Located at the confluence of three rivers, Greenwood sits at the eastern edge of the Mississippi Delta and is home to some 15,000 residents. Once known as the Cotton Capital of the World, Greenwood is a progressive community with small town charm and a high quality of life.
The City of Greenwood boasts a well-connected network of streets, plentiful parks and recreation facilities, and an artful assortment of community events held throughout the year. With all that is happening in our city, it’s no wonder Greenwood is known as the Gateway to the Delta.
Main Street Greenwood promotes and celebrates downtown Greenwood through the preservation of our historic resources and through projects, events, and activities that make downtown a viable place to live, work, and visit.
“Greenwood is blessed to have a beautiful downtown and we are fortunate to have business owners with the vision and sense of community responsibility that has motivated them to preserve their historic buildings,” said Carolyn McAdams, Mayor of Greenwood.
Main Street Greenwood was established in 1995 by community individuals with the vision of preserving downtown Greenwood’s historic resources and promoting its potential for revitalization. A healthy, revitalized, vibrant downtown creates a healthy economic core, which benefits our entire community, not just downtown businesses and retailers.
“In 1995, Greenwood was in a state of neglect, but with leadership from Main Street, Greenwood has since made a remarkable comeback and is now a model for downtown revitalization in Mississippi,” McAdams said.
Main Street Greenwood has been instrumental in key preservation projects throughout downtown Greenwood. Historic examples include benches and trash receptacles, downtown bike racks, downtown street signs, the Howard Street Revitalization, the Leflore County Courthouse, the Carrollton/Johnson Revitalization, the Greyhound Bus Station and the Keesler Bridge.
“For the past 17 years, Main Street Greenwood has been the pioneer behind Greenwood’s efforts to maintain our city’s historic architectural integrity,” McAdams said.
Main Street Greenwood has also recently completed the $250,000 Carrollton/Johnson Revitalization Program. Over 22 businesses along the Carrollton/Johnson corridor received façade grants as a means of encouraging economic growth and revitalization along the corridor in Downtown Greenwood. Main Street Greenwood also completed the Community Re-branding Project. Together with the City of Greenwood, the CVB, the Economic Development Foundation, and the Chamber of Commerce, Main Street Greenwood created a new community wide brand, website, and cohesive logos for each entity.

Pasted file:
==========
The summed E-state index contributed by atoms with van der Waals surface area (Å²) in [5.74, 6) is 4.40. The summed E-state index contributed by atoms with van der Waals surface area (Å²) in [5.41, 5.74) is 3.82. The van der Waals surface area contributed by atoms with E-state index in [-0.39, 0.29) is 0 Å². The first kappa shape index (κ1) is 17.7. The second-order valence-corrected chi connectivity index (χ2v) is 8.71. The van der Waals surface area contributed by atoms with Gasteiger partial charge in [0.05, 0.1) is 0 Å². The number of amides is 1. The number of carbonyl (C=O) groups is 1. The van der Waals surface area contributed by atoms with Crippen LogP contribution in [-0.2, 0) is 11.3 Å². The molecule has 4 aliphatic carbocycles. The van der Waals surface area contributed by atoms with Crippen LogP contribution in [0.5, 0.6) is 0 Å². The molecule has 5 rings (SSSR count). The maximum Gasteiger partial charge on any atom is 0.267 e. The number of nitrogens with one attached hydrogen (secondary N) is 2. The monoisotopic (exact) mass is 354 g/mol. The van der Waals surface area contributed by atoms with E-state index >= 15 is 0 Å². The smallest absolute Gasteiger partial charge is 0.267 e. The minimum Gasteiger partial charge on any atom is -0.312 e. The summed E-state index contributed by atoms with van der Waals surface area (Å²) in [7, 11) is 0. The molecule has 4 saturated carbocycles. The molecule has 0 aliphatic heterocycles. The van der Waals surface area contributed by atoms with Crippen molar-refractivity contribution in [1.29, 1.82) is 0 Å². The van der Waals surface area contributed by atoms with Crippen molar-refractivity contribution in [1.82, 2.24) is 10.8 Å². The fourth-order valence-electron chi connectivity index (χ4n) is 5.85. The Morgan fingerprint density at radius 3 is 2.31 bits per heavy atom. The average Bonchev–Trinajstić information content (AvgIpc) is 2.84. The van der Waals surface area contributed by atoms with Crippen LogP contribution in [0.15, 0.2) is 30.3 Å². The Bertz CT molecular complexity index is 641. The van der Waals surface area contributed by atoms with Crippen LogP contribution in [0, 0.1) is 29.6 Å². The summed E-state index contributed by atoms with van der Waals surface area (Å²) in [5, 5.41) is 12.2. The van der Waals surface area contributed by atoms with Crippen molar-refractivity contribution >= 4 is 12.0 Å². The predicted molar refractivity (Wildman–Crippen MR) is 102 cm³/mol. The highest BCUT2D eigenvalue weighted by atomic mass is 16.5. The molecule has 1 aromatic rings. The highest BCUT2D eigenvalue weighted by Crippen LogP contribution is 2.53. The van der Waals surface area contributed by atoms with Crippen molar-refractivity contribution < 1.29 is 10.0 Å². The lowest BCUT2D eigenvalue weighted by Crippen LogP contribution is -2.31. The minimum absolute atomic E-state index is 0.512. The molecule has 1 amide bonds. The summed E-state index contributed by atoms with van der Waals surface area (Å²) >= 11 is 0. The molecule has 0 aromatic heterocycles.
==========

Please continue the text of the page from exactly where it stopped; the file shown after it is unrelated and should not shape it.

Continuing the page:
With a new year upon us, Main Street Greenwood welcomes our newest board president, Howard Smith, owner of Smith & Company in downtown Greenwood. Howard has been a part of our downtown retail community since September of 2001 and a member of our Main Street Greenwood board since 2010.
“It is better to be busy than bored, and that rings true everyday at the Main Street Greenwood office,” said Brantley Snipes, executive director of Greenwood Main Street. “I wake up looking forward to the diversity of daily tasks everyday. It is a great feeling, knowing that your daily work and project implementation is creating real and meaningful change in our community, region, and state.”
Current Main Street Greenwood Projects:
o Developing a historic walking tour app for smart phones, as well as updating our existing historic walking tour brochure, with the Mississippi Department of Archives & History.
o Introducing a new promotional event that celebrates our iconic alleyways in downtown Greenwood, Ramcat Rhythm & Brews. This will be a Spring Beer Festival held on March 23 and will be a ticketed fundraiser for our organization.
o The 9th annual River to the Rails will be May 3&4 with a sanctioned BBQ contest, arts contest, and live music throughout the weekend.
o Main Street Greenwood, the City of Greenwood, Beard + Riser Architects, and LandDesign are working on the Master Plan for the Downtown Linear Park that will run throughout Downtown along an abandoned rail line.
o Developing a downtown business and building inventory as part of our Economic Restructuring Goals for the year.
o Façade grants for local, downtown businesses.
o Membership growth and recruitment.
o A new, monthly promotional event called First Thursdays that is an open house type event that encourages retailers to stay open until 7 p.m. on the First Thursday of each month.
“Downtown Greenwood is a treasure for our entire community; it is a reflection of our community’s past, our present and our future,” Snipes said. “If Greenwood residents don’t support the Main Street Program, we risk downtown’s survival for future generations.”
“Main Street Greenwood is the little engine that can,” she added. “Despite only one paid staff member, and the smallest non-profit budget in town, we still manage to achieve great things for our community.”
By Mary Katherine Kitchings
MMSA PR/Marketing Intern